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Lethbridge Herald Newspaper Archives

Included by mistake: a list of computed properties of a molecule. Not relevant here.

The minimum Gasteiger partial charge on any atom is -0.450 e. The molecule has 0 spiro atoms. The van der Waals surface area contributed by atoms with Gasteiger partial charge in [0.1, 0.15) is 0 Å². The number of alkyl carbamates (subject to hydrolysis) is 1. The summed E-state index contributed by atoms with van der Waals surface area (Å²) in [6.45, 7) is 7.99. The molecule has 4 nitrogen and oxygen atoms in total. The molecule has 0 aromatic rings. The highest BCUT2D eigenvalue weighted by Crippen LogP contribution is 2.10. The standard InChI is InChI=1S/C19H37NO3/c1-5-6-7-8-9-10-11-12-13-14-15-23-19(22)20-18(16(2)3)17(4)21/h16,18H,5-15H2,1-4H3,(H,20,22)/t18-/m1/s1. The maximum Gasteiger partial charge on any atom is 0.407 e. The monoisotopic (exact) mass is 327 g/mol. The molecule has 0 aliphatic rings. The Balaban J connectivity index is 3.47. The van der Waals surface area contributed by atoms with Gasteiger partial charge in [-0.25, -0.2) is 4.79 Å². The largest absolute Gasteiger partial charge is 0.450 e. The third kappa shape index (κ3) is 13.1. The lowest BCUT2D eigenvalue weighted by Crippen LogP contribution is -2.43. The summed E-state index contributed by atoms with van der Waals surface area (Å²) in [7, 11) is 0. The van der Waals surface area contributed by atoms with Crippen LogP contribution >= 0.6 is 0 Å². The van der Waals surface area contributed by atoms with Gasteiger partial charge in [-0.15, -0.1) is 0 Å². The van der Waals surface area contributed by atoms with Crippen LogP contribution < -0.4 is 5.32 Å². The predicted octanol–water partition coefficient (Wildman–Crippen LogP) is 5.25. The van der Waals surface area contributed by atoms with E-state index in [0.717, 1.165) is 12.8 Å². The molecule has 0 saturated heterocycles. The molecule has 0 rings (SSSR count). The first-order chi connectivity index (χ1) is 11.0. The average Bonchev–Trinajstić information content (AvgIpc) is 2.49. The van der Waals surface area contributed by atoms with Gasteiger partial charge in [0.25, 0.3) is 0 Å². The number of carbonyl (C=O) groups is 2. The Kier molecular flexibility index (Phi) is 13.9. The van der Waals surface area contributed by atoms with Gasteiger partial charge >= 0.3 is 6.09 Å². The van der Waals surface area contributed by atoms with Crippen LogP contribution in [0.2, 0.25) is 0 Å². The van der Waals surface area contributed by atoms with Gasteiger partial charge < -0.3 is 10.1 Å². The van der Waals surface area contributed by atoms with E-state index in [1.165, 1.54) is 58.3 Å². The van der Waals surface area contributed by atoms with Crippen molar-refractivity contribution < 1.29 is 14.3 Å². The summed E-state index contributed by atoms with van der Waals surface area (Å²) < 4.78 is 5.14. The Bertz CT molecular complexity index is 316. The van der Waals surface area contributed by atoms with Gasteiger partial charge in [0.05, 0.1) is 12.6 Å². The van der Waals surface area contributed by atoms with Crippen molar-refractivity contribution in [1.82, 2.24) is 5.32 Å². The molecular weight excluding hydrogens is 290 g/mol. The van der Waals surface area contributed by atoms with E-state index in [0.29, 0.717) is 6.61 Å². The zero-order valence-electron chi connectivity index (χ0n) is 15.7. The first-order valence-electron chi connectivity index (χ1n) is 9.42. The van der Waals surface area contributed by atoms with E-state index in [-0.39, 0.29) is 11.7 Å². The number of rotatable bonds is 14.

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Lethbridge Herald, The (Newspaper) - October 6, 1972, Lethbridge, Alberta 12 THE IETHDRIDGE UtRAlO Friday, Odobrr 6, Playath open Saturday with Onklaud favored over Tigers Blue thankful, but may not even start a game OAKLAND (An Villa Blue The ewes Detroit Tigers a thank you. Uy reaching the American league playoffs, M'hich open here Saturday, Ihey saved him from a ccrlain demo- tion to Oakland Athletics bull- pen. As it slands, Blue is only a tentative slnrlcr for Oakland in the bost-of-fivc scries. "I'd like to start." says Blue. 'But, you know, it's been that type of year. "When you're hot, you're liot. When you're rot. you're not." ycarolil Icfl-liiiiiclcr was llw holiest pitcher In basc- hall last year, finishing 218 in his first full big league season. This season, he pilchcd hot and cold after a late slart by his contract holdout against owner Charles 0. Finlcy. Dluc's 6-f.O reconl (his year was the worst among the Ath- letic starters. So was his 2.80- earnod-run average. Manager Dick Williams plans to start Blue In the fourth game of the playoff, if noccsary, in Detroit. But if the Athletics AlWAYS A PROBLEM Cincinnali Reds' manager SporJcy Anderson broods os he contemplates his next problem the Pittsburgh Pirates in the Notional Base- ball League playoffs. (AP Wirepholo) Henderson home TORONTO (CP) Paul Hen-1 Gregory. erson was missing trom the with the lea Maple Leaf practice dei Toronto Thursday, but general manager Jim Gregory didn't wnnt to dwell on the problem "which may really not be a problem." "Why should I crealfi a proh- lom out of something which in may really not be a 'Ron Ellis worked lam." We were on the phone trying to get him but Sparky always on move CINCINNATI (AP) Sparky Anderson is a Tnari in constant motion, seeking problems to at- tack and soothing his ulcer with the satisfaction he draws from managing Cincinnati Reds. "I never stop all the Anderson told a visitor to his Riverfront Stadium office as the Reda prepared for Satur- day's opening of the National League baseball playoffs in Pittsburgh. "If I don't have a Anderson said, "I'll invent one. I couldn't live, T think, if there weren't any problems." Johnny Bench, the Reds' all star catcher, says: "Sparky is the smartest man- ager in baseball. Managing- wise, he's second to none the moves the small things lie does are from years of ex- perience. He wins or loses with his own decisions. "He can see, three or four In- nings ahead, what situations i will be or could be. The little things he does can mean the difference in a game." LOOKS ALL OF 39 Anderson is 39 but looks older, and is smallish at 5-foot- 10, 170 pounds. Anderson's dislike for long hair and moustaches sported by some athletes showed tlirough SULLY SAYS -By Pat Sullivan we got was a busy signal." Asked if there was any basis to rumors that Henderson's lawyer (Al Eagleson) had been Gregory replied lo questions about the absence of his Na- tional Hockey League star. Henderson reached star status reccnlly Team Can- ada, scoring three successive game-winning goals in Moscow as the Canadians rebounded for a 4-3-1 record in Ihe inter- national "He told the coach (John McIjeUan) he would be here lo- day, but he didn't said left winger's contract, Gregory replied: "I'd rather not say anything. T (hink it would be bettor that way. If I said any tiling I might ho lying, so I think it's better lhat I say nothing right now. "I think U would be heller it I jus I keep my mou) I? shut Paul signed a two-year contract this summer and I'm hopeful ho1 11 honor it. If lie doesn't show up tomorrow (Friday) well, we'll see tests One oP rheWQRLDlS in blunt conversation. "Tn baseball he says, waving his hand lo add empha- sis, "anything goes. "The easiest thing (or any manager to do today is to join let any- thing go. "I'll never do anything like Anderson says, noting tiic close-cropped and clean- shaven Reds filing by. "We (in baseball' cannot con- tinue Lo sweep things Into a he adds, "because they won't go away. "The players, like kids loday, still crave discipline, but with and fairness.1' rc'nr: TURIN IDOLS' Anderson's beckoning for the old virtues draws a sympa- iheLic note from Dench, the ma- iuring young catcher v.'ho is the team's field leader. "Sparky comes from the. old beliefs (hat a ball player presenls himself to the public, and that we're their Bench says. "Discipline has always bcpn one of his Bench adds. 'But it you do things righl, and know they're right, you can have a winning ball club." Anderson discovered at mid- season that the stomach woes he'd endured stemmed from an ulcer. Rut he's made no com- HUSH has fallen over the world of hockey. Despite the fact that the National Hockey League opens ils 1972-73 scasoji Saturday night, all is not like it used to be. Tlie madness that was September is over. The international hockey whirlwind has ended, set to rest before rising again in Ihc future. Hockey fans, lo say the least, have returned to earth. Will it ever be the same again? Will we appre- ciate our national sport as much now as we have in the past? Will Ihe abuse it took at the hands of Ihe Russians affect it that much or will we let the pinnacle it reached when Team Canada won the series restore our faith in our game? 1 won't say it will ever be the same again. H wasn't the same in the Sixties after Montreal and Detroit dominated it in the Fifties. And it wasn't the same in the late Sixties and early Seventies after expansion. I do feel, however; a change has come about and even the fact that the game, at the professional level, has been watered down tremendously we are on the dawn of a new era. While being the teachers, we have also learned. And with learning, can only come improvement. I'm not saying lhat a NHL game between Cali- fornia Seals and Buffalo Sabres will compare with Canada-Russia tussle. I do feel, in all seriousness how- ever, lhat it will still carry a fascination that is hockey. Say what you like, but for my money you can give me a rush by Gilbert Perrault anytime over a three-man rush, no matter how well the trio han- dles the puck. One oE the most beautiful tilings in hockey is the solo effort. Be it a rush from end to end or a for- ward knifing his way in on the net from the blue- line. Just as the Russians have been almost pro- grammed to team play, I have always been a backer of individual performances. Wasn't that, in the fi- nal analysis, how we defeated the Russians? (rail 2-1 at that point, first game starter Jim (Catfish) Ilunlcr (21-7) may be used in- stead. "When you get down thai, you have n tendency to go with your said Williams, indicating how far Blue fallen in ranking Irom a year ago. Williams had planned to use Dluc in the Boston Red Sox had bealen Detroit in the East. I Boston's Fenway Part, wifh i its close left field fence, Is a horror chamber for lefl-handsd pitchers, as Williams knows from managing the Red Sox Ihree seasons. Mickey Lolich, 22-14, edged by Blue in Ihe American League's Cy Young Award vot- ing last year, wili he Ihe Ti- ger's start in Saturday's 2 p.m. JIDT playoff cfJcner. Southpaw Lolich will lace an Oakland batting order with three Mt-hauded Alou, Reggie Jackson and Mike Epstein. "We've got all the material we need lo said Tigers manager Billy Martin, who has had scout Charlie Metro follow- ing the Athlelics lor several weeks. FREEMAN HETUHNS The Tigers may have all-star catcher Bill Frcehan available for Ihe playoffs. lie broke a thumb Sept. 23 but has been re- turned to the roster for the post-season games. I The Athletics bullpen was' hurl by the loss of soulhpaw re- liever Darold Knowles, also a broken thumb, in the fi- nal week of the season, says Williams. Insleati of replacing Knowles with another pitcher, Williams added Gonzalo Marqucz, whose specialty is pinch-hitting for second basemen. The Athletics have used three or lour second basemen per game the past month, and Wil- liams says the policy will con- tinue. The Detroit lineup Saturday will include many veterans ol the 1968 championship team. Lolich won three games in the World Series that year, and right fielder Al Kaline, the 37-year-old hitting star of the Tigers' late-season title drive, hatted .373 in the series. I FORGOT TO ASK VOtl TO ME-5QV1E S. Tigers triumph I loved every minute of the most celebrated hock- ty series in history. And if I had my choice of Canada and Russia compared to the Seals and Sabres, I would watch Canada-Russia. But we do not have that choice. We do, however, sliH have hockey. We slill have Bobby Orr and Phil Esposito and Paul Henderson. Expansion has not taken that away and thai has been the backbone oE our game right through the days ot Rocket Richard and Gordie Howe. Our game has been tainted slightly by the past Canada-Russia series, and expansion. It has not, how- ever, been spoiled. It does nol have to be discarded. It can be helped. I don'I know how many of you watched Team Canada's arrival back home. For those of you who did, you'll recall how each and every player said how proud they were to be Canadians, that they played for the greatest team in the world and in the greatest league. The league part of it may stretch it somewhat. But all the players on Team Canada do play in Ihe National League. They did knock off Hie Russians and thai, in itself, will keep me in front of (he television set for hockey games this winter. How about you? New job for Siiideu (API Boston BOSTON Bruins, in a major front-office promise with the aching stora-! alignment, Thursday signet ach refusing to slack off. forme- coach Harry Sinrten to lie also admits he's proud of his image as slraight-lalking, no-nonsense manager, lie says Iic'd have it no other ''I treat every man as an in- he says, know what I'll say to a guy be- fore I talk to him'" Ihe newly-created position of managing director and shifted general manager Milt Schmidt to the new post of executive di- rcclor. Sintlcn, who relumed to tile United Slates Sunday after coaching Team Canada, signed a five-year contract with the iVnlion.il Hockey League [cam. Sindcn said his new job will he to "keep the Bruins the Ko. t attraction in the game." Sinden coached the defending Stanley Cup-champion Bruins for four seasons, 1966 through 1070. lie left the team then for private business as an execu- tive with Stirling Ifomcx, a Rochester. N.Y., corporation. Cougars, Hams meet tonight Catholic Central Cougars will he teeming their fifth straight Southern Albcrla High School Football League victory when they face the Collepialc Institute Rams at the Henderson bail park to- night. The Cougars and Rams are currently locked in a furious battle for top spot in the west division of SAHSFI. and a win for either club affect the standings considerably. Should the Rams win the 8 p.m. lilt, they'll lake over the league-lend, due lo their better points Jor and against in I heir two meetings with the Cougars. Meanwhile the Wins ton Churchill Bulldogs will travel to Medicine Hat for an inter- locking league game with Ihe Mohawks. The Bulldogs rest in the west division league cellar with a 2-2 record while the Mohawks lop the east division with an identi- cal record. By THE CANADIAN PRESS Medicine Hat Tigers made it look easy, while Victoria Cou- gars were a lillle more hard- pressed as the teams posted victories Thursday on the open- ing night of the Western Can- ada Hockey League season. The Tigers broke a 4-4 first- period tie with Vancouver Nats ind coaslcd lo an easy 11-4 win at Medicine Hat, while the Cou- >ars (lumped New Westminster Bruins 42 at New Westminster. The Tigers, playing before 3, 460 fans, broke Ihe tie wilh four unanswered goals in the second period and then came back wilh three more goals in the fi- nal period. Darryl Wallls and Ken Gas- soff each scored' two goals to lead the Medicine Hat attack Ed Johnslone, Jim McCrimmon, Laurent Guenelte Lenny McDonald, Tom Lyfiak. Randy Aimoc and Boyd Ander- son added goals. Brian Arnold had two goals for Vancouver, while Gorr Stewart and Greg Scott contrib- uted one apiece. The Tigers outshot Vancouver 39-26 in [lie wide-open game. They took seven of the 12 minor penalties. Victoria got off lo a last start as Frank Hyndman and Dave Faulkner scored first-period goals. Hyudman, who played vith New Westminster last year, made it 3-0 midway .hrough the second period. rCmile Demoissac scored for the Bruins lale in the second period and Marty Mathews came through for New West- minster at of the third. But Victoria held on and Al McLaren scored Victoria's final goal with 21 seconds remaining. New' Weslminsler coacli Er- nie McLean had his team play- ing a faster-skating game in- stead of the rougher style they employed last season. New Westminster Victoria, 39-21. outshot SKI SCENE SPORTS CONTINUES ALL THIS WEEK SKI o1 SCENE SPORTS Ltd. ENTIRE STOCK ON SALE Skis Clothing Sporting Goods Bicycles COUEGE MAlt PHONE 327-0553 Exhibitions come to end By THK CANADIAN PRESS The National Hockey League prc-season schedule carne lo an end Thursday night and the only two teams in action won. Buffalo Sabres downed their Amrrican league farmhands Cincinnali Swords, M, while Los Angeles Kings turned on San Dicfjo Gulls of Ihe Western League ,1-1. Ci'crry Mcchan led Ihe Sabres charge at Cincinnati wifh two goals, but Buffalo had to come- up with (our last period scores to lake the victory, Gil I'crreaull, Larry Mickey, Don Luce and Jim Lorenz col- IcctcH the other Sahre goals. Jake ftathwcll, with two, Steve Tlichanls and Doug Rombmigh just before Ihc linal buzzer tall- ied for Cincinnali. Veteran Ralph Backstrom led the Kings at San Diego wilh a goal and an assist. Backstrom, who assisted on the first Los Anrcles goal by Serge Orenier, tallied Ihe winner at of the second period. Hull blasts Canadians' behavior EDMONTON (CP) The conduct of Team Canada mem- bers during their hockey games in Moscow was criticized Thursday by Bobby Hull, star of Winnipeg Jets of the. World Hockey Association. The fighting and gestures by Canadian players "were a bad example to young players ond were diplomatically Hull told the annual breakfast of Edmonton Oil Kings of the Western Canada Hockey League. ELRICI TIRE SCORES f NATIONAL LEAGUE S5 70 .348 11 West 75 Pllliburgh Chicago York Louis Montreal PMradelphla Cincinnali Houston Atlanta San Franchct Ssn Diego HOCKEY SCORES Weilern Canada rV.ediclrc Mai 11 Vancouver 4 Vkioria 4 Wesimmster 1 AMERICAN LEAGUE) FINAL SV L Pet. OBL 84 70 .531 titft York Cleveland Oakland Chicago W.lnncsols Kanws CI California Tpxaa .400 .MS .MO -5J HOCKEY Exhibition Winnipeg Lei Arnsfen 1 5 i Ontario Junior 3 Ha P e'er bor 9 Sault Sic. MAnilobs Junior 5 porlage J WINTER CLEAT SNOW TIRES Available In All Sizes RADIAL BELTED 4 PLY POLYESTER ELRICH TIRE LTD. COMPLETE TIRE SALES t SERVICE 402 lit Av. SoulS Phone 337-4886 er 337-4445 IETHBRIDGE-BOW ISIAND ;